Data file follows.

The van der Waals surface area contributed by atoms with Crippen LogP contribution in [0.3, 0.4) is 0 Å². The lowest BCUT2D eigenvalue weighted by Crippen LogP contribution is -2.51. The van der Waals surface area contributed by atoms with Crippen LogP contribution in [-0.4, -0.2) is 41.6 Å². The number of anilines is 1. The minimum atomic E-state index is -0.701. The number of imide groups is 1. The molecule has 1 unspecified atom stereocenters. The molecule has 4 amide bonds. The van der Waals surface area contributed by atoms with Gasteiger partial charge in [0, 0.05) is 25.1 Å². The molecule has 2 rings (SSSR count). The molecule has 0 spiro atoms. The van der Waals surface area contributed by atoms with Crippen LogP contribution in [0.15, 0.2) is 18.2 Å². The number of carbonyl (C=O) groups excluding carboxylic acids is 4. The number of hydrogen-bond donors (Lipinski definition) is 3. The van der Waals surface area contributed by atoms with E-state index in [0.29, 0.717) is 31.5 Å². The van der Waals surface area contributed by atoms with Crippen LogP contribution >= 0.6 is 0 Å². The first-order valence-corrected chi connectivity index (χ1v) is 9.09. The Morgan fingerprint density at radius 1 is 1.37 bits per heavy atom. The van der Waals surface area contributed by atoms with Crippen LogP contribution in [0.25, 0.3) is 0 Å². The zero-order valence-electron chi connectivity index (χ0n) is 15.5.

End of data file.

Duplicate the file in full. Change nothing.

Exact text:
The van der Waals surface area contributed by atoms with Crippen LogP contribution in [0.3, 0.4) is 0 Å². The lowest BCUT2D eigenvalue weighted by Crippen LogP contribution is -2.51. The van der Waals surface area contributed by atoms with Crippen LogP contribution in [-0.4, -0.2) is 41.6 Å². The number of anilines is 1. The minimum atomic E-state index is -0.701. The number of imide groups is 1. The molecule has 1 unspecified atom stereocenters. The molecule has 4 amide bonds. The van der Waals surface area contributed by atoms with Gasteiger partial charge in [0, 0.05) is 25.1 Å². The molecule has 2 rings (SSSR count). The molecule has 0 spiro atoms. The van der Waals surface area contributed by atoms with Crippen LogP contribution in [0.15, 0.2) is 18.2 Å². The number of carbonyl (C=O) groups excluding carboxylic acids is 4. The number of hydrogen-bond donors (Lipinski definition) is 3. The van der Waals surface area contributed by atoms with E-state index in [0.29, 0.717) is 31.5 Å². The van der Waals surface area contributed by atoms with Crippen LogP contribution >= 0.6 is 0 Å². The first-order valence-corrected chi connectivity index (χ1v) is 9.09. The Morgan fingerprint density at radius 1 is 1.37 bits per heavy atom. The van der Waals surface area contributed by atoms with Crippen LogP contribution in [0.25, 0.3) is 0 Å². The zero-order valence-electron chi connectivity index (χ0n) is 15.5.